You know you need financial advice, but from whom?

Commissioner Mike Rothman
Minnesota Department of Commerce

Whether you are just starting a retirement fund or need additional help with managing your money, you may benefit from information on selecting an investment services professional.

The Minnesota Department of Commerce reminds investors that it pays to understand the differences between a broker-dealer agent, an investment adviser representative, and a financial planner. Each serves a distinct role in helping with your financial future.

To help investors understand these differences, the Department has issued an investor advisory providing basic information on these types of financial services professionals and their obligations to investors.

For example, anyone licensed as an investment advisor must, by law, act as a fiduciary and put the interests of his or her clients ahead of their own.

With so many brokers and sales people calling themselves “financial advisers” or “investment consultants,” it is easy to see how investors might assume these individuals are licensed investment advisors.

The Commerce Department is engaged in an examination and enforcement program involving investment advisors. This program has resulted in more complete and accurate disclosure by dozens of investment advisors regarding their relationship with broker dealers, the manner in which investment advisors are being compensated and possible conflicts of interest. 

Investors are well advised to review information on file with FINRA and the SEC involving any broker dealers or investment advisors.

The following provides basic information on three types of financial services professionals and their obligations to you as a client: broker-dealer agents, investment adviser representatives, and financial planners.

An individual professional can hold any one or combination of these three credentials or titles, among others.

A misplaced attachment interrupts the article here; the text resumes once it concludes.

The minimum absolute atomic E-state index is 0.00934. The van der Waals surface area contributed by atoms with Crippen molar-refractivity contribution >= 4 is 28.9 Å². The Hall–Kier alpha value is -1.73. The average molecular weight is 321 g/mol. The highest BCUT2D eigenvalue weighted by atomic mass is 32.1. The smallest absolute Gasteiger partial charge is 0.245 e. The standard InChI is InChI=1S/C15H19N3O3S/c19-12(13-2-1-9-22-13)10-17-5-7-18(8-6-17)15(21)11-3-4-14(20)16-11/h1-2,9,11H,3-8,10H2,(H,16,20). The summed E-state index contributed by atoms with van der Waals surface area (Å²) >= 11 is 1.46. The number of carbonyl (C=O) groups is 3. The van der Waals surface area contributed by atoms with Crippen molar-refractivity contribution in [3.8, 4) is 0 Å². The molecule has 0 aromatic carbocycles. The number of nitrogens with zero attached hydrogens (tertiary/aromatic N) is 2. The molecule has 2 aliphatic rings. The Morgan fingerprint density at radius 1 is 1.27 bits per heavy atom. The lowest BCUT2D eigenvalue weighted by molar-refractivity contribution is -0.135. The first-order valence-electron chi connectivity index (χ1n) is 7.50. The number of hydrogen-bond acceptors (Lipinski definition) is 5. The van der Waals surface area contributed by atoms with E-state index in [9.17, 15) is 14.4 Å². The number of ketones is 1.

Broker-Dealer Agents

Broker-dealer agents sell securities and other investment products.  Generally, the term broker-dealer refers to a firm rather than an individual; an individual in a firm is known as a broker-dealer agent.

A broker-dealer agent may be informally referred to as any of the following, among others: broker, stockbroker, financial consultant, financial adviser, investment consultant, salesperson, or registered representative.

Brokers are typically compensated by transaction-based commissions. Brokers are obligated to make sure the securities they recommend are suitable for clients based upon factors such as the client’s risk tolerance, age, and investment goals. Typically, a broker facilitates a transaction and the nature of their advice provides insight for the purchase of a security, but not the long-term strategy or portfolio.

It is possible that brokers may recommend investments that appear suitable but may not be optimal for investors’ objectives. Because of the manner in which they are compensated, it is possible for brokers to have incentives to sell financial products that may not entirely align with clients’ goals.

Investment Adviser Representatives

Investment adviser representatives give advice about securities and other investment products and provide ongoing management of investments based on clients’ objectives.  Investors should be aware that many investment advisors are duly registered so that they can earn a commission in addition to their advisory fee.